Mali turns to Rwanda for help, after Russia

APA - Bamako (Mali)

The Head of the Malian Armed Forces (FAMas), who paid a three-day visit to Rwanda, was received by President Paul Kagame.

How to replace the French army? - Mali, which has just denounced its military agreements with the former colonial power, in response to the ongoing withdrawal of French soldiers from its territory, is looking for new allies. After having called on Moscow, or rather on Russian mercenaries from the Wagner Company-- according to several media and diplomats-- Bamako has just sent the head of its army to Rwanda in order to obtain Kigali’s help in the fight against jihadist groups.

Greeted by his Rwandan counterpart, General Jezn Bosco Kazura, the Chief of Staff of the Malian army, who stayed in Kigali for three days, was received by President Paul Kagame.

“The case of Mozambique is really impressive,” General Oumar Diarra acknowledged, referring to the deployment since July 2021 of a thousand Rwandan soldiers to Cabo Delgado, in northern Mozambique, to fight the jihadist group that had invaded the region, “Ahlu Sunna wal Jama’a” commonly called ‘Shebabs,” but which has no links with the Somali group of the same name, which is affiliated with al-Qaeda.

The jihadists in Mozambique are an affiliate of the Islamic State organization and belong to the Central African province they share with the Allied Democratic Forces (ADF) in the eastern Democratic Republic of Congo.

Responsible for several attacks in northern Mozambique, the Mozambican Islamists made the headlines in March 2021 when they surprised the world by occupying the port city of Palma, forcing the Mozambican president, Filipe Nyusi, to call on the international community for help.

The Rwandan troops that arrived in Mozambique a week ahead of the Southern African Development Community (SADC) forces in Mozambique, quickly announced that they had recaptured areas that had been under the insurgents’ control. In December 2021, supported by Rwandan forces, the Mozambican army recaptured the port city of Mocimbo da Praia, which had been in jihadist hands for a year.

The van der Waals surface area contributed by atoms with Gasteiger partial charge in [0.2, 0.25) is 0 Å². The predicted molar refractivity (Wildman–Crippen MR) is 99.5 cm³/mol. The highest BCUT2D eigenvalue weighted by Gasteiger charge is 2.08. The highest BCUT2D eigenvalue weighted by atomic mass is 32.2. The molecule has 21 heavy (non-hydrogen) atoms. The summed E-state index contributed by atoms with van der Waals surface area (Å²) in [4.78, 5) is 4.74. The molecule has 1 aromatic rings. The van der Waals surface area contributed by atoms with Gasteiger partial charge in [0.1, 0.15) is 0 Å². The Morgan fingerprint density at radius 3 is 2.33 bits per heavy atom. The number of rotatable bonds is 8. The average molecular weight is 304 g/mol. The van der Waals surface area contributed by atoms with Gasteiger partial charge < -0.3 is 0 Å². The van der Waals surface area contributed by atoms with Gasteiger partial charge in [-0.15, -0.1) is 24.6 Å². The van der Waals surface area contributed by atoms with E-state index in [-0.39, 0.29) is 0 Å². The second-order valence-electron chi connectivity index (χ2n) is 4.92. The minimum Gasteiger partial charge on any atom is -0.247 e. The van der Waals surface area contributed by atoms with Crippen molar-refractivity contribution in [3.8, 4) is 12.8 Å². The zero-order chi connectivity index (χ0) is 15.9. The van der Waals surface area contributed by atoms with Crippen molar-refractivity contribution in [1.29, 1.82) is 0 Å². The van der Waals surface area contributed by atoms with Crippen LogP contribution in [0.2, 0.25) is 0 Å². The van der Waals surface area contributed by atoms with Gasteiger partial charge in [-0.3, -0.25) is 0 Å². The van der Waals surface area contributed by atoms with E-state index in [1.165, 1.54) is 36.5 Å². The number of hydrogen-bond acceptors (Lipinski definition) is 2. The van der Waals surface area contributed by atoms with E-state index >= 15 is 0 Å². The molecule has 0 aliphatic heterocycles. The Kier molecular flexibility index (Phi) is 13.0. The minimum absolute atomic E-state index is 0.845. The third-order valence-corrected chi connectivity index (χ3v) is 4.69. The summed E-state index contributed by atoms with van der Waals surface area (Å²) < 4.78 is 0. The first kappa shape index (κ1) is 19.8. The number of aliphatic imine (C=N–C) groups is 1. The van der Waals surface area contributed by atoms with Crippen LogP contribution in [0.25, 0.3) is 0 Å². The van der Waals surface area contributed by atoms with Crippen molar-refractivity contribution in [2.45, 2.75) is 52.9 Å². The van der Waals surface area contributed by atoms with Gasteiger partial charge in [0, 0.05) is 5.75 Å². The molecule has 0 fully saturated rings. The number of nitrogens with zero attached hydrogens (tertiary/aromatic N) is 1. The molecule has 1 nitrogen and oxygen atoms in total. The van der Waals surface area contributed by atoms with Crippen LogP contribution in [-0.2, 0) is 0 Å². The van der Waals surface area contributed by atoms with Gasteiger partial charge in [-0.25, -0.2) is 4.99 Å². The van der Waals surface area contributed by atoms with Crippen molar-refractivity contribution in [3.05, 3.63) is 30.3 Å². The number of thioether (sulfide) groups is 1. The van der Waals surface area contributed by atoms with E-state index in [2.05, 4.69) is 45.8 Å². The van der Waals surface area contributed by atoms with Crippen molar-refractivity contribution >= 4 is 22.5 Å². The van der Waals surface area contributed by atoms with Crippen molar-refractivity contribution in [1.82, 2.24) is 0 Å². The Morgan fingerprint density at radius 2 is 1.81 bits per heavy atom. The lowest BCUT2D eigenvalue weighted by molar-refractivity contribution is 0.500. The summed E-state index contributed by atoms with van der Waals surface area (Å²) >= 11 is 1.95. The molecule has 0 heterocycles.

According to security sources who told Apa news, the Rwandan units, which are reputed to be disciplined and well-equipped, quickly succeeded in forcing the insurgents to retreat to rural areas, to adopt a guerrilla-style fight.

The Head of the Malian army, who did not explain whether he too wanted Kigali to send soldiers to Mali, just said that his visit to Rwanda was a move aimed at “strengthening the capacities of the Malian army to operate on its own in defending the national territory.

Since France announced the withdrawal from Malian territory of all elements of its Barkhane operation, which in 2014 took over from Serval, which was launched in January 2013 to drive Islamists out of northern Mali, which they had occupied for nearly a year at the time, Bamako has launched several military offensives in parts of the country.

Supported by Russian “instructors,” the official name for Russian fighters in the country, the Malian military has reportedly recovered several towns from the jihadists of the ‘Groupe de soutien à l’Islam et aux Musulman’ (JNIM, Arabic acronym) and their enemy brethren of the Islamic State in the Sahel.

In early April, Mali’s general staff said the army killed more than 200 jihadists in Moura, a village in the Djenne circle (central Mopti region.) According to several rights organizations that have called for an investigation into the events, these operations have led to “allegations of crimes against civilians.” The Malian army has categorically denied such accusations.

In a statement dated April 5, the Malian military headquarters said that “respect for human rights and international humanitarian law remains a priority in the conduct of operations...” But he did not elaborate on why Bamako has prevented a Minusma fact-finding mission from being sent to the field. With its mandate due to be discussed in June at UN headquarters, Mali is no longer in favor of continued presence of the UN Mission on Mali soil.


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